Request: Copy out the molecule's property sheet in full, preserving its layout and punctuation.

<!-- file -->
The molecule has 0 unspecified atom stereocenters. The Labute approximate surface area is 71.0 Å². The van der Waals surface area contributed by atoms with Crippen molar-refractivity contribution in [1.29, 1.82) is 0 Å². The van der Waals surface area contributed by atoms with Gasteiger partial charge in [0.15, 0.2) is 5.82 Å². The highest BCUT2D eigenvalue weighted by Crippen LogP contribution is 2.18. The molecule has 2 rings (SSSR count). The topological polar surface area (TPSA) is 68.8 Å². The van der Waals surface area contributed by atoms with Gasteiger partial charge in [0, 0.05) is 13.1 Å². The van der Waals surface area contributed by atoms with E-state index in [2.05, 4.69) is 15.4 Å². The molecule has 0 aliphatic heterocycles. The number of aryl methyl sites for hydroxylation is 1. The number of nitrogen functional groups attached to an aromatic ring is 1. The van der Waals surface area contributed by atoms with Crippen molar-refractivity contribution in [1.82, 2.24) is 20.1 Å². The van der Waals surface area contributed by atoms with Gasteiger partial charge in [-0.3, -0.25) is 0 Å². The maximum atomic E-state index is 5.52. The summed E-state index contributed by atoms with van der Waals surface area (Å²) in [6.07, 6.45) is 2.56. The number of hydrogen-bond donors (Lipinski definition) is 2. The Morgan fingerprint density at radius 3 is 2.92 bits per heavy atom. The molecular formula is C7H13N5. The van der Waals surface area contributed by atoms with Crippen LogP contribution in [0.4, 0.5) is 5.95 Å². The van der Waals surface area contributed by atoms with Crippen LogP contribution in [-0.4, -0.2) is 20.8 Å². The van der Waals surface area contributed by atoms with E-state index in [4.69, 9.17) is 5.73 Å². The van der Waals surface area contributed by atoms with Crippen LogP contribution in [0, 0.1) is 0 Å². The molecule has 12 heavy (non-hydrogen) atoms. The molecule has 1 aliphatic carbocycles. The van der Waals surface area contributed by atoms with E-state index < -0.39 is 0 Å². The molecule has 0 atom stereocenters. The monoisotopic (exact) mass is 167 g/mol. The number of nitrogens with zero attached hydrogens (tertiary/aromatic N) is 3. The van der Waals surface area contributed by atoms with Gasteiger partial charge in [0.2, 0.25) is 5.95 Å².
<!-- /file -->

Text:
The molecule has 0 unspecified atom stereocenters. The Labute approximate surface area is 71.0 Å². The van der Waals surface area contributed by atoms with Crippen molar-refractivity contribution in [1.29, 1.82) is 0 Å². The van der Waals surface area contributed by atoms with Gasteiger partial charge in [0.15, 0.2) is 5.82 Å². The highest BCUT2D eigenvalue weighted by Crippen LogP contribution is 2.18. The molecule has 2 rings (SSSR count). The topological polar surface area (TPSA) is 68.8 Å². The van der Waals surface area contributed by atoms with Gasteiger partial charge in [0, 0.05) is 13.1 Å². The van der Waals surface area contributed by atoms with E-state index in [2.05, 4.69) is 15.4 Å². The molecule has 0 aliphatic heterocycles. The number of aryl methyl sites for hydroxylation is 1. The number of nitrogen functional groups attached to an aromatic ring is 1. The van der Waals surface area contributed by atoms with Crippen molar-refractivity contribution in [1.82, 2.24) is 20.1 Å². The van der Waals surface area contributed by atoms with Gasteiger partial charge in [-0.3, -0.25) is 0 Å². The maximum atomic E-state index is 5.52. The summed E-state index contributed by atoms with van der Waals surface area (Å²) in [6.07, 6.45) is 2.56. The number of hydrogen-bond donors (Lipinski definition) is 2. The Morgan fingerprint density at radius 3 is 2.92 bits per heavy atom. The molecular formula is C7H13N5. The van der Waals surface area contributed by atoms with Crippen LogP contribution in [0.4, 0.5) is 5.95 Å². The van der Waals surface area contributed by atoms with Crippen LogP contribution in [-0.4, -0.2) is 20.8 Å². The van der Waals surface area contributed by atoms with E-state index in [4.69, 9.17) is 5.73 Å². The van der Waals surface area contributed by atoms with Crippen LogP contribution in [0, 0.1) is 0 Å². The molecule has 12 heavy (non-hydrogen) atoms. The molecule has 1 aliphatic carbocycles. The van der Waals surface area contributed by atoms with E-state index < -0.39 is 0 Å². The molecule has 0 atom stereocenters. The monoisotopic (exact) mass is 167 g/mol. The number of nitrogens with zero attached hydrogens (tertiary/aromatic N) is 3. The van der Waals surface area contributed by atoms with Gasteiger partial charge in [0.2, 0.25) is 5.95 Å².